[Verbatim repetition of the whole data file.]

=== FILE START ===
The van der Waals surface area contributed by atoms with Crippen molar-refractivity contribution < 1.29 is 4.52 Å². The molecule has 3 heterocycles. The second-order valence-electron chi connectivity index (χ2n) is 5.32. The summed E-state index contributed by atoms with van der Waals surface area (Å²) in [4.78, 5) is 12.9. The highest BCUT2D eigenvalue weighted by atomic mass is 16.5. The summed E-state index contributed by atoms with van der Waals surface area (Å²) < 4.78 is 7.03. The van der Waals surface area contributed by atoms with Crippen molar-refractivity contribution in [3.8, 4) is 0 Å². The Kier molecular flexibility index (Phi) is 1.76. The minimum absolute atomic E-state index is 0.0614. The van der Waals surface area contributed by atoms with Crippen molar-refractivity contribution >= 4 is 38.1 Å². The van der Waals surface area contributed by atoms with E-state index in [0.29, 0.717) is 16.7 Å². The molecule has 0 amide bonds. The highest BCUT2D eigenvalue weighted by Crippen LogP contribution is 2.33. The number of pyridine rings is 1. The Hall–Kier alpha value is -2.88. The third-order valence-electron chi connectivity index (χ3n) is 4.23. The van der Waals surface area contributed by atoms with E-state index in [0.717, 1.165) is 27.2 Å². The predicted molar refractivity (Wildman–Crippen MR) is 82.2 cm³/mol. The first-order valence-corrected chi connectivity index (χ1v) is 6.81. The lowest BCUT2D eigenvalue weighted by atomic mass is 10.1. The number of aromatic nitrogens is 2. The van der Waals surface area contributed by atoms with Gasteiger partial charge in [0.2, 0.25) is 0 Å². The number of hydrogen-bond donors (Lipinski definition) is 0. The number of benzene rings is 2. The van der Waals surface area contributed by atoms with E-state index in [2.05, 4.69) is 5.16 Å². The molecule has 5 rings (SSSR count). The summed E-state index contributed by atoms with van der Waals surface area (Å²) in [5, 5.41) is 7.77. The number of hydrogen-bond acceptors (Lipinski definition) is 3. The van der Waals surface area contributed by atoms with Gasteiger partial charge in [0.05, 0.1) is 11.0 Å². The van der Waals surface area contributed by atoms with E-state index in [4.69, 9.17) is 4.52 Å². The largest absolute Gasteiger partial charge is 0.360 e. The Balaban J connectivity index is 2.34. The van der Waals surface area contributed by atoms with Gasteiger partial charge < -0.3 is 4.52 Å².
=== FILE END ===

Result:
The van der Waals surface area contributed by atoms with Crippen molar-refractivity contribution < 1.29 is 4.52 Å². The molecule has 3 heterocycles. The second-order valence-electron chi connectivity index (χ2n) is 5.32. The summed E-state index contributed by atoms with van der Waals surface area (Å²) in [4.78, 5) is 12.9. The highest BCUT2D eigenvalue weighted by atomic mass is 16.5. The summed E-state index contributed by atoms with van der Waals surface area (Å²) < 4.78 is 7.03. The van der Waals surface area contributed by atoms with Crippen molar-refractivity contribution in [3.8, 4) is 0 Å². The Kier molecular flexibility index (Phi) is 1.76. The minimum absolute atomic E-state index is 0.0614. The van der Waals surface area contributed by atoms with Crippen molar-refractivity contribution >= 4 is 38.1 Å². The van der Waals surface area contributed by atoms with E-state index in [0.29, 0.717) is 16.7 Å². The molecule has 0 amide bonds. The highest BCUT2D eigenvalue weighted by Crippen LogP contribution is 2.33. The number of pyridine rings is 1. The Hall–Kier alpha value is -2.88. The third-order valence-electron chi connectivity index (χ3n) is 4.23. The van der Waals surface area contributed by atoms with E-state index in [0.717, 1.165) is 27.2 Å². The predicted molar refractivity (Wildman–Crippen MR) is 82.2 cm³/mol. The first-order valence-corrected chi connectivity index (χ1v) is 6.81. The lowest BCUT2D eigenvalue weighted by atomic mass is 10.1. The number of aromatic nitrogens is 2. The van der Waals surface area contributed by atoms with Gasteiger partial charge in [0.2, 0.25) is 0 Å². The number of hydrogen-bond donors (Lipinski definition) is 0. The number of benzene rings is 2. The van der Waals surface area contributed by atoms with E-state index in [2.05, 4.69) is 5.16 Å². The molecule has 5 rings (SSSR count). The summed E-state index contributed by atoms with van der Waals surface area (Å²) in [5, 5.41) is 7.77. The number of hydrogen-bond acceptors (Lipinski definition) is 3. The van der Waals surface area contributed by atoms with Gasteiger partial charge in [0.05, 0.1) is 11.0 Å². The van der Waals surface area contributed by atoms with E-state index in [4.69, 9.17) is 4.52 Å². The largest absolute Gasteiger partial charge is 0.360 e. The Balaban J connectivity index is 2.34. The van der Waals surface area contributed by atoms with Gasteiger partial charge < -0.3 is 4.52 Å².